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December 7, 1929
Hart Crane, Harry Crosby
Hart Crane & Harry Crosby
by Steve King

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On this day in 1929, Hart Crane hosted a party for Harry and Caresse Crosby, attended by E. E. Cummings, William Carlos Williams, Malcolm Cowley, Walker Evans and others. The occasion was to celebrate Crane's completion of his seven-year poem, The Bridge, and its imminent publication by the Crosbys' Black Sun Press. It was also a bon voyage to the Crosbys, who were scheduled to sail for Europe within the week, returning to the wild and wealthy expatriate pursuits they had declared their mission -- in telegrams home, for example: PLEASE SELL 10,000 WORTH OF STOCK. WE HAVE DECIDED TO LEAD A MAD AND EXTRAVAGANT LIFE. The party was not the last time Crane would see Crosby alive, given that it did not so much break-up at dawn as adjourn to a new site on the following evening, but two-and-a-half days later Crosby and his mistress, Josephine Bigelow, committed double suicide. When Crane committed suicide two-and-a-half years later, many gave him a place in literary legend alongside Crosby, among the most lost of the Lost Generation.

Crane's was the more troubled life, or perhaps just troubled in a more recognizable way. Although his high poetic ambitions were sometimes reached -- Harold Bloom says that The Bridge is "uneven certainly but beyond The Waste Land in aspiration and in accomplishment" -- it was at considerable cost. The professional struggle added fuel to an already excessive personality, one prone to alcoholism, homosexual guilt and suicidal despair. His last drunken hours before jumping from the stern of an Atlantic steamer were spent fighting with the woman he thought to marry and with the sailors he tried to seduce He was born in Garrettsville, Ohio, he once lived in Chagrin Falls, his father invented Life Saver candy, and he was last seen reaching for or waving away the lifesavers thrown to him.

Crane had written parts of The Bridge at Harry and Caresse Crosby's retreat outside Paris. This was a place of champagne, polo played on donkeys, and literary projects, all of it inspired or just funded by the Crosbys -- both were high society Boston, and Harry's uncle was J. P. Morgan. The Black Sun Press had evolved from being a vehicle for the Crosbys' own bad poetry to being an important outlet for many famous modernists -- James Joyce, D. H. Lawrence, Archibald MacLeish and others. Whatever else was said about the money, the self-indulgence, the Jazz Age pranks and the avant-garde posing, the Crosbys were known to be serious about full living and books.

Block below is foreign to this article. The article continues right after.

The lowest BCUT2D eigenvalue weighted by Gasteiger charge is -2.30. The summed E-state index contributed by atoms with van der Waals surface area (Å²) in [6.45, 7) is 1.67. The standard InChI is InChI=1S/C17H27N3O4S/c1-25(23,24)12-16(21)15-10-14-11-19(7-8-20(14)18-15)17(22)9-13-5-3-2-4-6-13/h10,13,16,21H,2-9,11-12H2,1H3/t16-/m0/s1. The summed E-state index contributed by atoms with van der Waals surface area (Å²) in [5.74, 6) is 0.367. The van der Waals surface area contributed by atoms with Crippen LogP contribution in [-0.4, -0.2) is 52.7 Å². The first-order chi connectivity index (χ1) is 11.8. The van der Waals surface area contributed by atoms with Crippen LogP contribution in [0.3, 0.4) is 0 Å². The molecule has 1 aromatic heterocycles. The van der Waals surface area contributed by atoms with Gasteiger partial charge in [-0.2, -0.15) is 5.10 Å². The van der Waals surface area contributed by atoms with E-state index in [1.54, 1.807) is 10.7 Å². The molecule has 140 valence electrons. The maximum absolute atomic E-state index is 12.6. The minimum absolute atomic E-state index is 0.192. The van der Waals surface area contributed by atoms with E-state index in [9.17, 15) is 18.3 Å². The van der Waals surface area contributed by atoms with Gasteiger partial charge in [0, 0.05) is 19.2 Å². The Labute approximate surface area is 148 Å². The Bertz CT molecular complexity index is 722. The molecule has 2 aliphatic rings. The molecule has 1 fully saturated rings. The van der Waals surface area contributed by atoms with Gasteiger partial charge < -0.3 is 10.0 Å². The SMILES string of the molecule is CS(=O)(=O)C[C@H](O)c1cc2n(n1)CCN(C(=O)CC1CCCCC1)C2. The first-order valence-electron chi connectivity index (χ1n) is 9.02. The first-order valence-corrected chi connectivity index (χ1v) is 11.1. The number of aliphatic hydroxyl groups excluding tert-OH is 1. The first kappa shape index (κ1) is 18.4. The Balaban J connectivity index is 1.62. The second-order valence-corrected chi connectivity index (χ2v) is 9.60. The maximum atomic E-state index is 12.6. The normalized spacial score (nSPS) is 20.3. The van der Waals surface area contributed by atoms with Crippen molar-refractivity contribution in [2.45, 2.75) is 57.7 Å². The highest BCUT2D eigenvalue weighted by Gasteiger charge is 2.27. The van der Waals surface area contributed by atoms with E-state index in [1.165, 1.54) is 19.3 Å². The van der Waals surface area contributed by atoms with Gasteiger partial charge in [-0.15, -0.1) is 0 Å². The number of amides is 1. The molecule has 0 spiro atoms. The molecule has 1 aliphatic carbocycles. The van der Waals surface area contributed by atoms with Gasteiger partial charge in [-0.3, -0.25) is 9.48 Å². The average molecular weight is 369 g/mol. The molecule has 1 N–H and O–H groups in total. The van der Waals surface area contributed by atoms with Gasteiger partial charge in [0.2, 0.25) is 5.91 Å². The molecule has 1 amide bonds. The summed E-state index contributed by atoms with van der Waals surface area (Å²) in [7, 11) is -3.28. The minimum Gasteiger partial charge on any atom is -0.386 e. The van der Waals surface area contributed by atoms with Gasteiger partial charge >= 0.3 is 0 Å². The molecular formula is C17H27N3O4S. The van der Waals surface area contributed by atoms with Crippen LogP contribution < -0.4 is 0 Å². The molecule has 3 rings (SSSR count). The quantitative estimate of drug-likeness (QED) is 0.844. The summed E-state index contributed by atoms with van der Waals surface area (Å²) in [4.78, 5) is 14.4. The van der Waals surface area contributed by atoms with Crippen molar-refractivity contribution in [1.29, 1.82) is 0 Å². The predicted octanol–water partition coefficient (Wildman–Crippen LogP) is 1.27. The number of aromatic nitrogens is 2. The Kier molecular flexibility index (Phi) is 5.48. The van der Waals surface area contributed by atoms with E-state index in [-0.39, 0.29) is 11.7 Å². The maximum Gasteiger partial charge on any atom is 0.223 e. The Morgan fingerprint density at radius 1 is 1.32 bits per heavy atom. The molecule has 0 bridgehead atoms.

Waiting in the morgue for the doctors to finish, MacLeish thought that it was this, some warped approach to the literary life, which killed Harry Crosby:
    As I sat there looking at his corpse, seating myself where I wouldn't have to see the horrible hole in back of his ear, I kept saying to him: you poor, damned, dumb bastard. He was the most literary man I ever met, despite the fact that he'd not yet become what you'd call a Writer. I never met anyone who was so imbued with literature; he was drowned in it. I think I'm close to deciding literature is the one thing never to be taken seriously....
Crosby's reading had led him to develop a cryptic personal mythology based on darkness and light. The "black sun" symbol stood for some sort of life-death principle, and Crosby was convinced that he and his wife should live hard and die young. One plan was to blaze out by airplane, another was to jump -- on the morning of his death Harry asked Caresse to jump from their hotel room -- and another involved the revolver Harry owned, engraved with a sun. Josephine Bigelow was his "Sun Princess," and one of the few who took it all seriously. Those who did not, even afterwards, had various other explanations for Crosby's suicide, most prominent among them being that he could not get over WWI, in which some close to him died, and because of which he felt both life-affirming passion and death-seeking guilt.

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Related authors:  Harry Crosby, T. S. Eliot, Hart Crane
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